My journey with MDS began in March of 2014. My husband, Bill and I flew to San Diego and then took a beautiful drive through the San Bernardino mountains to Indian Wells. We had tickets to the Indian Wells professional tennis tournament. I was especially excited because we were going to get to see Rafa Nadal play. We arrived on a Friday night exhausted from a long day of travel. I remember not feeling very well but went to dinner and then bed hoping a good nights sleep was all I needed. Bill was up bright and early the next morning. Although we had tickets to see Rafa play that night, Bill went in search of tickets for the day sessions. I realized after he left the hotel room that I literally could not get out of bed. I googled altitude sickness as I was self diagnosing the sudden onset of my fatigue. I slept all day and forced myself up and on the bus to the stadium to meet Bill for the night session to see Rafa play. This was a bucket list moment for me and I wasn’t going to miss it.
Upon our return to Nashville, I had an appointment for my annual physical with my general practitioner. I told him about my episode of fatigue while on vacation. He said everything checked out but he would be in touch with lab results from bloodwork. A week or so later I received a letter that my blood was showing signs of anemia and I needed to return for more specific testing for vitamin deficiencies. A few days later, I received a call that changed my life. He said I didn’t have a vitamin deficiency and that he was referring me to a blood specialist for further testing. I googled the specialist and my heart almost stopped when I saw he was sending me to an oncologist.
My oncologist couldn’t have been nicer or more honest. After additional blood work, a PET scan and a bone marrow biopsy I was diagnosed with primary MDS. The fear that I experienced at that moment still resonates with me today. I learned that I was young at age 58 to have this rare form of blood cancer. My SF3B1 mutation with ringed sideroblasts put me in the low risk category of MDS which meant that I was not at risk for developing leukemia. It also meant there were currently no treatment options. So l left the oncologist that day in May of 2014 with a diagnosis of bone marrow cancer with a plan to return every 8 weeks for bloodwork. As long as my numbers stayed within a certain range, I would not qualify for any of the available medical treatment protocols for MDS which was a good thing. The best advice he could give me was to “just go live my life”.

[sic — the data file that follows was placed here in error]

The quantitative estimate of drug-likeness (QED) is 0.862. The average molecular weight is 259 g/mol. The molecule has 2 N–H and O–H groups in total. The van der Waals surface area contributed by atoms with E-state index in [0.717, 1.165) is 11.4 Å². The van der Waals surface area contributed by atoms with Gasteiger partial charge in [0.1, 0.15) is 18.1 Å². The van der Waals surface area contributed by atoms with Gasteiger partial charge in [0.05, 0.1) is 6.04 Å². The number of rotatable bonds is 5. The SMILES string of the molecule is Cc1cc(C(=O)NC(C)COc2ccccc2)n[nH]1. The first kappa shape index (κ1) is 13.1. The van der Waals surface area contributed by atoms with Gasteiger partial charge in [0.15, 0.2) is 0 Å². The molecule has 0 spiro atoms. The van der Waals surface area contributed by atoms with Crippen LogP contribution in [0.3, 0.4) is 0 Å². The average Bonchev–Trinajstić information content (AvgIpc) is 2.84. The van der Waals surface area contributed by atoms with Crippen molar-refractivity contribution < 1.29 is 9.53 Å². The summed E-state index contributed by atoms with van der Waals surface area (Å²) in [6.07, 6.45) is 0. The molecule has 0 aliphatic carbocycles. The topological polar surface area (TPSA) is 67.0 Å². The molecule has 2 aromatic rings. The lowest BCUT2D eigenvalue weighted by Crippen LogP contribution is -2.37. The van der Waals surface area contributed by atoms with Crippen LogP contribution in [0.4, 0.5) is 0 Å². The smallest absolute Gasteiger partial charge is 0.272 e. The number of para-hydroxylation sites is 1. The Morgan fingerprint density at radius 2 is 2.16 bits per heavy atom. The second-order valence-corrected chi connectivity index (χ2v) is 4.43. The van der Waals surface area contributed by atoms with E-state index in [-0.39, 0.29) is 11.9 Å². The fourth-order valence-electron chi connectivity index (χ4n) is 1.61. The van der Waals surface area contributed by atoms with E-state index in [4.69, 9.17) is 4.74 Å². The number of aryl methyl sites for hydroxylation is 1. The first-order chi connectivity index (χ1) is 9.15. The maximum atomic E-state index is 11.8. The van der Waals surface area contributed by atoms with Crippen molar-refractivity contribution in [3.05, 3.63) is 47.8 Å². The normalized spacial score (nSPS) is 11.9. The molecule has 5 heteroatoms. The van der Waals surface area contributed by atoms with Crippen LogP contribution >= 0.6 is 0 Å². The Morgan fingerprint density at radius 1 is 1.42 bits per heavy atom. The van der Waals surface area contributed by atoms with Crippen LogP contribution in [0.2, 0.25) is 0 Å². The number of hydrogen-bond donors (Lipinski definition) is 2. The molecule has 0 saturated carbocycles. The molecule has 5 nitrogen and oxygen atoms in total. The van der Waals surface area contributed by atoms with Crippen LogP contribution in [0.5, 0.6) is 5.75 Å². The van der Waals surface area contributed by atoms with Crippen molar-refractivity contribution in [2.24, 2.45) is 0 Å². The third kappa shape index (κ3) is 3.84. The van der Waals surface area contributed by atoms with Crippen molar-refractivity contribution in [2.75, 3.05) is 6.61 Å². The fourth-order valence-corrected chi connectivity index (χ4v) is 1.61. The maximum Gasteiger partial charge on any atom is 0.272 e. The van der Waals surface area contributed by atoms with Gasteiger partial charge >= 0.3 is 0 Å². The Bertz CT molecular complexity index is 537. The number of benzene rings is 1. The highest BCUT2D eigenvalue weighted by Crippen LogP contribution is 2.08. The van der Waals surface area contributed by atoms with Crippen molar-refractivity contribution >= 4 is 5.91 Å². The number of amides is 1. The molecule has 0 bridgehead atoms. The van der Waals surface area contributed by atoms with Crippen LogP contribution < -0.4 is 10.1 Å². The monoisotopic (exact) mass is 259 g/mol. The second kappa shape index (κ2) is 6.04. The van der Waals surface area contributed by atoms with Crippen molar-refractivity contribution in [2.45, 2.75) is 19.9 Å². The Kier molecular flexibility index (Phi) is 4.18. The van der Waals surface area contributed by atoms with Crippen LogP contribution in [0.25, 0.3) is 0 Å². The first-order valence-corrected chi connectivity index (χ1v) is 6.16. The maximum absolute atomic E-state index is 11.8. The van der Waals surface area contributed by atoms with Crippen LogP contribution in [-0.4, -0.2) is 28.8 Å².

My life at that time was very busy and blessed. I was a wife to a very special man, mother to a beautiful 24 yr old daughter, Carly, and two precious King Charles Spaniels as well as a daughter to two wonderful aging parents. I was CFO of a nonprofit called Mending Hearts, Inc. which is a residential treatment facility for indigent women. I also had been a competitive tennis player for 20 years.